That album, More Life, more than lives up to its name.
See…I’m a Drake fan, so my opinion can be viewed as biased. But, when Views came out, I wasn’t impressed. It was a project that was pretty much a retread of what made Drake work without a lot of evolution in the artist or his work. On top of that, it was some depressing-ass music. Seriously, y’all. Go back and really listen to Views and tell me you don’t get a bit depressed with it all by the end.
Don’t get me wrong. It wasn’t complete Dumpster-worthy, but it wasn’t by any means “GOAT” material from Champagne Papi or whatever he’s referring to himself as these days. And, as I said, it was a project that was rooted in some sort of faux-Tetsuo & Youth sort of seasonal depression. However, where Tetsuo & Youth was greatness in its discussion on the seasons of life and the like, Views often fell flat.
But, More Life? It features Drake doing what Drake does best (catchy songs, talking about women, blending his styles effectively and efficiently with other artists, bringing a bevy of artists together under the mission of creating tasty jams, et cetera). But, there’s still an underlying hunger to the project that I didn’t see on Views. Maybe it was the disses from Meek, Budden, and ’em, but even in the singy-songy stuff, Drake is giving more of a damn than he did on Views. And, as we know, hungry Drake is good Drake, because it allows him to expand and grow. While “Fake Love” became one of those songs some folks loved to hate, the album surrounding that track is still pretty on point.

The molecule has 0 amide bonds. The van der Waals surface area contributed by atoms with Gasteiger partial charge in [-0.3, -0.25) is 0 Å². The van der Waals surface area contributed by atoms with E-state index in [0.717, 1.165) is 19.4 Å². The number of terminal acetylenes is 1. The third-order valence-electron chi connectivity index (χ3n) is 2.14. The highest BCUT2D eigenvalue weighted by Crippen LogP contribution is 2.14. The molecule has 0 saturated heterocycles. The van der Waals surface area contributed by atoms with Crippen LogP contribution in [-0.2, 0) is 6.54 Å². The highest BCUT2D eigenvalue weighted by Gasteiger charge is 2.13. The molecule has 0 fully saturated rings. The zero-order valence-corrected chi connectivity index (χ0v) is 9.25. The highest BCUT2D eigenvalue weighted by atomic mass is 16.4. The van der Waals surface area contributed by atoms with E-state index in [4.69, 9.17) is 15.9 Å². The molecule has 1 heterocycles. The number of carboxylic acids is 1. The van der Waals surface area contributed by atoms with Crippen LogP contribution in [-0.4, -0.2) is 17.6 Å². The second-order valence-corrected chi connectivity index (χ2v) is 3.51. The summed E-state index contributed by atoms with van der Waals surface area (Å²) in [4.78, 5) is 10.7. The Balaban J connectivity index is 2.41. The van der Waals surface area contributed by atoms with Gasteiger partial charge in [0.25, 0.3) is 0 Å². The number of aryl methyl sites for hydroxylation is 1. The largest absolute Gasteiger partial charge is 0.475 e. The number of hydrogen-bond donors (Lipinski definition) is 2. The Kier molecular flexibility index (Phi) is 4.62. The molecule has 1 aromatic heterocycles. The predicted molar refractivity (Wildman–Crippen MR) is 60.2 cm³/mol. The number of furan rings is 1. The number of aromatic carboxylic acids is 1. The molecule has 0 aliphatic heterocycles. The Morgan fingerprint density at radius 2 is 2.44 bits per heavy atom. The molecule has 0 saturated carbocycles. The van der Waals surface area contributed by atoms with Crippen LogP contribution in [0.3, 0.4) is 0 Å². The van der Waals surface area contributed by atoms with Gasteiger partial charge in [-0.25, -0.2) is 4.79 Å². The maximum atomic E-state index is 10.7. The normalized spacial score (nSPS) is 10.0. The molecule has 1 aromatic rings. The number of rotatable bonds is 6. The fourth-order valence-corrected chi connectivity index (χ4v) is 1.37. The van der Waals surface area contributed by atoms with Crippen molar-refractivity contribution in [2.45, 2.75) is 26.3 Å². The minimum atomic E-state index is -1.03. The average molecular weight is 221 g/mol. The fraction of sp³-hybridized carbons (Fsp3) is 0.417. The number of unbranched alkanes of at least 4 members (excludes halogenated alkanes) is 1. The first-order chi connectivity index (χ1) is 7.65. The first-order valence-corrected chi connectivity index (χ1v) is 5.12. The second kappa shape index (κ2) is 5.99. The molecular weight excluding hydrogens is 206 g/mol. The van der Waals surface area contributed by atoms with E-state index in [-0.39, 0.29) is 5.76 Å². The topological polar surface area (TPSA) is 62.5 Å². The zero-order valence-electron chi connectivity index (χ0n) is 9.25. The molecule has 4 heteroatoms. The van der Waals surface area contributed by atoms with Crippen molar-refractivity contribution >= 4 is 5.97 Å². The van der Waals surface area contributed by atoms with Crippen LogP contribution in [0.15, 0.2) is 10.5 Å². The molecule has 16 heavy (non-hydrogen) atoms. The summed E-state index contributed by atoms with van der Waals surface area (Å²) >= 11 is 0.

Now, is it the album that makes me reconsider my thoughts about Take Care being Drake’s magnum opus? I ain’t say all that, folks. It’s a dope project, and it’s his best in years. But, Take Care still holds a place in my heart as being Drake’s best project. And until he drops something that completely wows me, I don’t know if he’ll, in my heart, surpass the excellence of Take Care. But, nevertheless, More Life is a solid comeback from the somewhat spinning-in-place Views.